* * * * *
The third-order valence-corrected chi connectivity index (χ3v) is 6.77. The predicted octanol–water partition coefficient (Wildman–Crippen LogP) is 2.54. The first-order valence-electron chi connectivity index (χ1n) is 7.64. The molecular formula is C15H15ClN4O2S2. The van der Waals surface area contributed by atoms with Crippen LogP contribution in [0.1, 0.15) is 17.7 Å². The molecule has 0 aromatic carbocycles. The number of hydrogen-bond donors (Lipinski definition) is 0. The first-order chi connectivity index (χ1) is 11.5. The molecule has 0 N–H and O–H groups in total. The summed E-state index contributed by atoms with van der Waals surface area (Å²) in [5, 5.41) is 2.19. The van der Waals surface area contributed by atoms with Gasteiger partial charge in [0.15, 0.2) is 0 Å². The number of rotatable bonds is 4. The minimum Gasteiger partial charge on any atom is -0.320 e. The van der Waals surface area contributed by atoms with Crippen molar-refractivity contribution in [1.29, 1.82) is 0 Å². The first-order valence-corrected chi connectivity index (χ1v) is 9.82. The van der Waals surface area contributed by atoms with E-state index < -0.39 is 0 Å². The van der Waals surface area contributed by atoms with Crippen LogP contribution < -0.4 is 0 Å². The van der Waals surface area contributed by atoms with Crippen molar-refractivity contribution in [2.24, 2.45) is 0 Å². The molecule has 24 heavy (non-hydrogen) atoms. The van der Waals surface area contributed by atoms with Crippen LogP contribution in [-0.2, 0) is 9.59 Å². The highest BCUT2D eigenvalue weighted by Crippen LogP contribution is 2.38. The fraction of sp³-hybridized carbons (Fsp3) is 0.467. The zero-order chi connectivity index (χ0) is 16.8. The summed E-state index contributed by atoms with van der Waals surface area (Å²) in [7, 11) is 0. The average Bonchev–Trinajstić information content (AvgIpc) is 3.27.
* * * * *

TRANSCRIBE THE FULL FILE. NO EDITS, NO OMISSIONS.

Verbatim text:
The third-order valence-corrected chi connectivity index (χ3v) is 6.77. The predicted octanol–water partition coefficient (Wildman–Crippen LogP) is 2.54. The first-order valence-electron chi connectivity index (χ1n) is 7.64. The molecular formula is C15H15ClN4O2S2. The van der Waals surface area contributed by atoms with Crippen LogP contribution in [0.1, 0.15) is 17.7 Å². The molecule has 0 aromatic carbocycles. The number of hydrogen-bond donors (Lipinski definition) is 0. The first-order chi connectivity index (χ1) is 11.5. The molecule has 0 N–H and O–H groups in total. The summed E-state index contributed by atoms with van der Waals surface area (Å²) in [5, 5.41) is 2.19. The van der Waals surface area contributed by atoms with Gasteiger partial charge in [0.15, 0.2) is 0 Å². The number of rotatable bonds is 4. The minimum Gasteiger partial charge on any atom is -0.320 e. The van der Waals surface area contributed by atoms with Crippen molar-refractivity contribution in [1.29, 1.82) is 0 Å². The first-order valence-corrected chi connectivity index (χ1v) is 9.82. The van der Waals surface area contributed by atoms with E-state index < -0.39 is 0 Å². The van der Waals surface area contributed by atoms with Crippen LogP contribution < -0.4 is 0 Å². The van der Waals surface area contributed by atoms with Crippen molar-refractivity contribution in [2.24, 2.45) is 0 Å². The molecule has 24 heavy (non-hydrogen) atoms. The van der Waals surface area contributed by atoms with Crippen LogP contribution in [-0.2, 0) is 9.59 Å². The highest BCUT2D eigenvalue weighted by Crippen LogP contribution is 2.38. The fraction of sp³-hybridized carbons (Fsp3) is 0.467. The zero-order chi connectivity index (χ0) is 16.8. The summed E-state index contributed by atoms with van der Waals surface area (Å²) in [7, 11) is 0. The average Bonchev–Trinajstić information content (AvgIpc) is 3.27.